2017 Year End Tax Planning Checklist for Individuals | Pine & Co. CPAs
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2017 Year-End Tax Planning Checklist for Individuals

By December 18, 2017 Taxes, Accounting

As the end of the year approaches, it’s time to take a look at some year end tax planning strategies for this year, and possibly the next. Last month, we discussed some possible tax deductions and credits for businesses, but individuals should be preparing for filing time, too.

We have compiled a checklist of possible strategies based on current tax rules that may help you save tax dollars if you act before year-end. Not all of these items will apply in your particular situation, but you (or a family member) will likely benefit from many of them. We can narrow down the specific actions that you can take once we meet with you to tailor a particular plan.

Additionally, with the recent Tax Reform legislation all but guaranteed to pass now, and with an effective date of new lower tax rates effective as of January 1st, 2018, the best strategy any taxpayer can take is to defer income from this year to 2018 and accelerate all available expenses into this current year. By doing so, you will be paying an overall less effective tax rate on the same earnings you will already be reporting.

In the meantime, take a look at the following list and contact us at as soon as possible so we can advise you on which tax-saving moves to make.

Please note that this discussion applies to the tax laws currently in effect, and could possibly change with any new tax legislation that may be passed into law.

Realize losses on stock while still substantially preserving your investment position.

There are several ways this can be done. For example, you can sell the original holding, then buy back the same securities at least 31 days later. It is advisable for us to meet to discuss year-end trades you should consider making.


Use a credit card to pay off deductible expenses.

Consider using a credit card to pay deductible expenses before the end of the year. Doing so will increase your 2017 deductions even if you don’t pay your credit card bill until after the end of the year.

Another deductible expense strategy that may apply to you is paying contested taxes in order to deduct them this year while continuing to contest them next year.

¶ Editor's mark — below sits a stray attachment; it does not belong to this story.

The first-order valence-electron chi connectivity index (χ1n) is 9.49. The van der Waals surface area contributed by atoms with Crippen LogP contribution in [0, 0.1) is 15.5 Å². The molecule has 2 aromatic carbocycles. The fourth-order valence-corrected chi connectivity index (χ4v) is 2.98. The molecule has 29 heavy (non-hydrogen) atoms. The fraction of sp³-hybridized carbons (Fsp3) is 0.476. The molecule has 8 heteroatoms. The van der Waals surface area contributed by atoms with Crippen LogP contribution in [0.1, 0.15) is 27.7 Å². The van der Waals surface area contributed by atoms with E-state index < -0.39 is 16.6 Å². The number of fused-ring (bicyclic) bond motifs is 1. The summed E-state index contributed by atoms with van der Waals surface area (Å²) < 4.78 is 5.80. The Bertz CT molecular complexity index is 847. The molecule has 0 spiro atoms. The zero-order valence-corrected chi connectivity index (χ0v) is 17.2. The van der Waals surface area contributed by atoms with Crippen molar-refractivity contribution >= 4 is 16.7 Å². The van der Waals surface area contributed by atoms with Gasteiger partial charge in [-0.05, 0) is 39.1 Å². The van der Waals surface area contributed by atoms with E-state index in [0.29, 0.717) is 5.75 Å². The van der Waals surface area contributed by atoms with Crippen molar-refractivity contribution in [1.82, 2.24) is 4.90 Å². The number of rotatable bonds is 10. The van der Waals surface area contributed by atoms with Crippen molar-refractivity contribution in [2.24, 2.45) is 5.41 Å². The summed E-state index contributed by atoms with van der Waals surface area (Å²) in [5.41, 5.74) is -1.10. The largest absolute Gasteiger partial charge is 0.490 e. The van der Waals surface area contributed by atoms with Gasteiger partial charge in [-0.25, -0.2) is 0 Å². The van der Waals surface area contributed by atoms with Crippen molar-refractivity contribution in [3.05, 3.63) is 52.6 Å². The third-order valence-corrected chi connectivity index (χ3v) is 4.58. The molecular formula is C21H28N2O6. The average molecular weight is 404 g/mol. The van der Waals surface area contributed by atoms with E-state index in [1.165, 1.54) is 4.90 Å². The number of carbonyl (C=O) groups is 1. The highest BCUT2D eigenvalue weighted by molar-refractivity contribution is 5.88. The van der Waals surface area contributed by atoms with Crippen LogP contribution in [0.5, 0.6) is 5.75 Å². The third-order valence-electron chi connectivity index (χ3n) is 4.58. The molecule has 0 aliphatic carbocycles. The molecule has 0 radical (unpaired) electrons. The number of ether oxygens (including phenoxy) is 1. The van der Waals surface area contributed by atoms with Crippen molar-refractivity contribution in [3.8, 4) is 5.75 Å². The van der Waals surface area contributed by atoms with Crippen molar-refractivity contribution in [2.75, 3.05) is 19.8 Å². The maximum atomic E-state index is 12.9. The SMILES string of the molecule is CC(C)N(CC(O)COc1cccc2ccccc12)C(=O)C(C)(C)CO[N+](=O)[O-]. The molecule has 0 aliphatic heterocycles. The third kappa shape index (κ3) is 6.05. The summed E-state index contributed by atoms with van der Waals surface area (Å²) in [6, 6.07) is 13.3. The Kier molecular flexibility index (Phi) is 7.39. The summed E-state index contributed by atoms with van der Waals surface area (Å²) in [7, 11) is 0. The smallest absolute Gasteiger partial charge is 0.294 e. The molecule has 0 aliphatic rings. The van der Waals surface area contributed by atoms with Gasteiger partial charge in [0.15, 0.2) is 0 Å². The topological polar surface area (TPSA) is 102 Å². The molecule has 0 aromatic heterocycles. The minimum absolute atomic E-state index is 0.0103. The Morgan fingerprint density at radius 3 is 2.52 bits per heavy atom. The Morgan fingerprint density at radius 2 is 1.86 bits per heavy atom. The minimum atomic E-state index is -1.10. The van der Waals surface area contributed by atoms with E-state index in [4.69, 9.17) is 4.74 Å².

Implement a “bunching” strategy.

You may be able to save taxes by applying a bunching strategy to pull “miscellaneous” itemized deductions, medical expenses and other itemized deductions into this year. This is another beneficial strategy in the case that Congress eliminates such deductions beginning in 2018.


Take advantage of natural disaster-related tax relief options.

If you were affected by Hurricane Harvey, Irma, or Maria, keep in mind that you may be entitled to special tax relief under the recently passed legislation, such as relaxed casualty loss rules and eased access to your retirement funds. In addition, qualifying charitable contributions related to relief efforts in the Hurricane Harvey, Irma, or Maria disaster areas aren’t subject to the usual charitable deduction limitations.

Settle insurance or damage claims before the end of the year, if possible, in order to maximize your casualty loss deduction this year.


Consider converting traditional IRA money invested in beaten-down stock into a Roth IRA.

If you believe a Roth IRA is better than a traditional IRA, you can convert traditional-IRA money invested in beaten-down stock (or mutual funds) into a Roth IRA if eligible to do so. Keep in mind, however, that such a conversion will increase your AGI for 2017.

If you converted assets in a traditional IRA to a Roth IRA earlier in the year and the assets in the Roth IRA account declined in value, you could wind up paying a higher tax than is necessary if you leave things as is. You can back out of the transaction by transferring the converted amount (plus earnings, or minus losses) from the Roth IRA back to a traditional IRA via a trustee-to-trustee transfer. You can later reconvert to a Roth IRA. If this sounds confusing, as always, give us a call.


Postpone your income until 2018 and accelerate your deductions into 2017 to lower your 2017 tax bill.

This is one strategy that may be especially important to take advantage of in case Congress succeeds in lowering next year’s tax rates in exchange for slimmed-down deductions.

Even if Congress isn’t successful in implementing that component of their planned tax reform, this strategy could still help you claim larger deductions, credits, and other tax breaks for 2017 that are phased out over varying levels of adjusted gross income (AGI). These tax breaks include:

  • child tax credits
  • higher education tax credits
  • deductions for student loan interest

Postponing income is also a good idea if you anticipate being in a lower tax bracket next year due to changed financial circumstances. Note, however, that in some cases, it may pay to actually accelerate income into 2017. This is yet another reason it’s important to meet with us.


Defer your bonus to 2018.

Speaking of postponing your income, it may be advantageous to try to arrange with your employer to defer a bonus that may be coming your way until early 2018. This could cut as well as defer your tax if Congress reduces tax rates in the beginning of the new year.


Ask your employer to increase withholding of state and local taxes.

If you expect to owe state and local income taxes when you file your return next year, consider asking your employer to increase withholding of state and local taxes (or pay estimated tax payments of state and local taxes) before year-end. This will pull the deduction of those taxes into 2017 if you won’t be subject to alternative minimum tax (AMT) in 2017. Pulling state and local tax deductions into 2017 would be especially beneficial if Congress eliminates such deductions beginning next year.